In patients with hydrocephalus, there is a disparity between CSF production and absorption. CSF is produced within the choroid plexus of the lateral, third, and fourth ventricles of the brain. It then flows through the ventricular system into the subarachnoid space via the foramen of Luschka and Magendie of the fourth ventricle and is absorbed by the venous system via the arachnoid villi and granulations. Any impairment to CSF circulation can lead to hydrocephalus, increased ICP, and dilation of the ventricular system. Some causes of hydrocephalus are acquired, such as intraventricular hemorrhage and brain tumors; others are congenital, such as stenosis of the aqueduct of Sylvius and myelomeningocele.1,5 Hydrocephalus most often occurs within the first year of life;16 the 3 most common causes are intraventricular hemorrhage (24%), myelomeningocele (21%), and brain tumors (9%).5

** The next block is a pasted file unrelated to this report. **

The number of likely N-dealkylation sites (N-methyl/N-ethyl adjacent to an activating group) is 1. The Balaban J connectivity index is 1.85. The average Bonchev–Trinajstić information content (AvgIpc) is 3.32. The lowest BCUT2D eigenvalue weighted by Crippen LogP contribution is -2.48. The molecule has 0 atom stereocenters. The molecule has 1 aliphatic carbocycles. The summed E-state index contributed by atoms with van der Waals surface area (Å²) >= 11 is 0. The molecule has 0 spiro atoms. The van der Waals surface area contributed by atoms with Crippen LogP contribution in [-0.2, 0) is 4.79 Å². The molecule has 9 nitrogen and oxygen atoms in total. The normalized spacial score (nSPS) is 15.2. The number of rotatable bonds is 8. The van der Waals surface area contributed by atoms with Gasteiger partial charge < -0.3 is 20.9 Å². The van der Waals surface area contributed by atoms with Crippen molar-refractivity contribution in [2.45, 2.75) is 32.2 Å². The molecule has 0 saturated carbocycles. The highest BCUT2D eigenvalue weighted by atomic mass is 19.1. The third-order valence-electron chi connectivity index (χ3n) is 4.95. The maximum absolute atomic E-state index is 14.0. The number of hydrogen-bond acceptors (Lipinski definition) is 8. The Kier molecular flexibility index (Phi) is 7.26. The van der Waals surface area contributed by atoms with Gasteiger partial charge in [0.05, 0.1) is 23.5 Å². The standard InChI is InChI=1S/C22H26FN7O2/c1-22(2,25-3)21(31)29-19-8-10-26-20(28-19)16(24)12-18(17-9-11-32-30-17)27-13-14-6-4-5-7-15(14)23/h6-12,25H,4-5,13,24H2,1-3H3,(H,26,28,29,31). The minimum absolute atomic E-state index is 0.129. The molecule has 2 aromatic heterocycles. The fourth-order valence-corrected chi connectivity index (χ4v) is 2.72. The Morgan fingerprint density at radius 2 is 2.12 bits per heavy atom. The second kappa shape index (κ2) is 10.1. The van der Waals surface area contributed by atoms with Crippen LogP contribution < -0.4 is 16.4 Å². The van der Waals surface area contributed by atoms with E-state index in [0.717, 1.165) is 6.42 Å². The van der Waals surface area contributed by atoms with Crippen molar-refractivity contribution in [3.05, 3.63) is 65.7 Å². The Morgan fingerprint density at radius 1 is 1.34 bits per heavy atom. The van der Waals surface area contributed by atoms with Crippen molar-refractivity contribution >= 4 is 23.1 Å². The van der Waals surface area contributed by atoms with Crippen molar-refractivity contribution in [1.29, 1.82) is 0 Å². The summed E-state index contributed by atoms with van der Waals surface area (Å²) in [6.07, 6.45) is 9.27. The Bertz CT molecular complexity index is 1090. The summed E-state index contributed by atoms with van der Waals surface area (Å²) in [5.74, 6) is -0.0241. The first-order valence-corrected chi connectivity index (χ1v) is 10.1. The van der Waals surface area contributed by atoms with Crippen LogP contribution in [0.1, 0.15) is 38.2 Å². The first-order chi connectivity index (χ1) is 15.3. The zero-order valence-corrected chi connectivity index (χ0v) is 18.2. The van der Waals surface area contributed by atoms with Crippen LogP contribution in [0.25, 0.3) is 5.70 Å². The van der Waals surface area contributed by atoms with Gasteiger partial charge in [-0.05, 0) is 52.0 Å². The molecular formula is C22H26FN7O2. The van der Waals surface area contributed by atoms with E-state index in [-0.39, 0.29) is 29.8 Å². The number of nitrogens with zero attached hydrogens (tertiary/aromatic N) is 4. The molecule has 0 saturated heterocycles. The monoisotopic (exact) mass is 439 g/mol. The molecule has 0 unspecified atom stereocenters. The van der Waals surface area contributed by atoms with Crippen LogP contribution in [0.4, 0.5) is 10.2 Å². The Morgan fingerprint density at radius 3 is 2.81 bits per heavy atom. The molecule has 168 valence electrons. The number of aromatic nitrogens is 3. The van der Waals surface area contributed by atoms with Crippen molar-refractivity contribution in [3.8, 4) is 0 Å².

Shunt-related complications can be separated into 3 categories: mechanical failure, infection, and functional failure (See Table 1), although these categories can overlap.
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